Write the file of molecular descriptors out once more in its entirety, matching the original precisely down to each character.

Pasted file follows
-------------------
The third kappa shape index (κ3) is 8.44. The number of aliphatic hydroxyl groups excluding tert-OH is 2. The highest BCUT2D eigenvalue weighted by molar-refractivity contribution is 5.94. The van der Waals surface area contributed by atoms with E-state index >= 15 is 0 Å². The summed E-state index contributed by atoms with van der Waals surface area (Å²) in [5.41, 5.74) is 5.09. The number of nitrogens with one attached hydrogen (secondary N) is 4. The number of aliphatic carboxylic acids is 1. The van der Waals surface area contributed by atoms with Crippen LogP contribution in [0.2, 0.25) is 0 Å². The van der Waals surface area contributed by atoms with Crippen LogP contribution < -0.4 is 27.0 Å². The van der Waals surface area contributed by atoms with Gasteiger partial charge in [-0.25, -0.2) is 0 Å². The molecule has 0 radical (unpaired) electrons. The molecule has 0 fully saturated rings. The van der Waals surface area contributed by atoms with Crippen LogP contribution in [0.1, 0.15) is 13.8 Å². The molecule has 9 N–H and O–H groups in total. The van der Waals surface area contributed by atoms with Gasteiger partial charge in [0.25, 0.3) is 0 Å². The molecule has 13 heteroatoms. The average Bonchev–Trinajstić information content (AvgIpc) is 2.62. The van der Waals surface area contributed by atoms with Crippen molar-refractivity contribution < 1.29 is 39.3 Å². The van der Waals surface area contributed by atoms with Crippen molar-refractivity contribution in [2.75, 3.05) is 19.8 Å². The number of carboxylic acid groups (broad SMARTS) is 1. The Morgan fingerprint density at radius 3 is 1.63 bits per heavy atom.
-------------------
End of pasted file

The third kappa shape index (κ3) is 8.44. The number of aliphatic hydroxyl groups excluding tert-OH is 2. The highest BCUT2D eigenvalue weighted by molar-refractivity contribution is 5.94. The van der Waals surface area contributed by atoms with E-state index >= 15 is 0 Å². The summed E-state index contributed by atoms with van der Waals surface area (Å²) in [5.41, 5.74) is 5.09. The number of nitrogens with one attached hydrogen (secondary N) is 4. The number of aliphatic carboxylic acids is 1. The van der Waals surface area contributed by atoms with Crippen LogP contribution in [0.2, 0.25) is 0 Å². The van der Waals surface area contributed by atoms with Crippen LogP contribution < -0.4 is 27.0 Å². The van der Waals surface area contributed by atoms with Gasteiger partial charge in [-0.25, -0.2) is 0 Å². The molecule has 0 radical (unpaired) electrons. The molecule has 0 fully saturated rings. The van der Waals surface area contributed by atoms with Crippen LogP contribution in [0.1, 0.15) is 13.8 Å². The molecule has 9 N–H and O–H groups in total. The van der Waals surface area contributed by atoms with Gasteiger partial charge in [0.25, 0.3) is 0 Å². The molecule has 13 heteroatoms. The average Bonchev–Trinajstić information content (AvgIpc) is 2.62. The van der Waals surface area contributed by atoms with Crippen molar-refractivity contribution < 1.29 is 39.3 Å². The van der Waals surface area contributed by atoms with Crippen molar-refractivity contribution in [2.75, 3.05) is 19.8 Å². The number of carboxylic acid groups (broad SMARTS) is 1. The Morgan fingerprint density at radius 3 is 1.63 bits per heavy atom.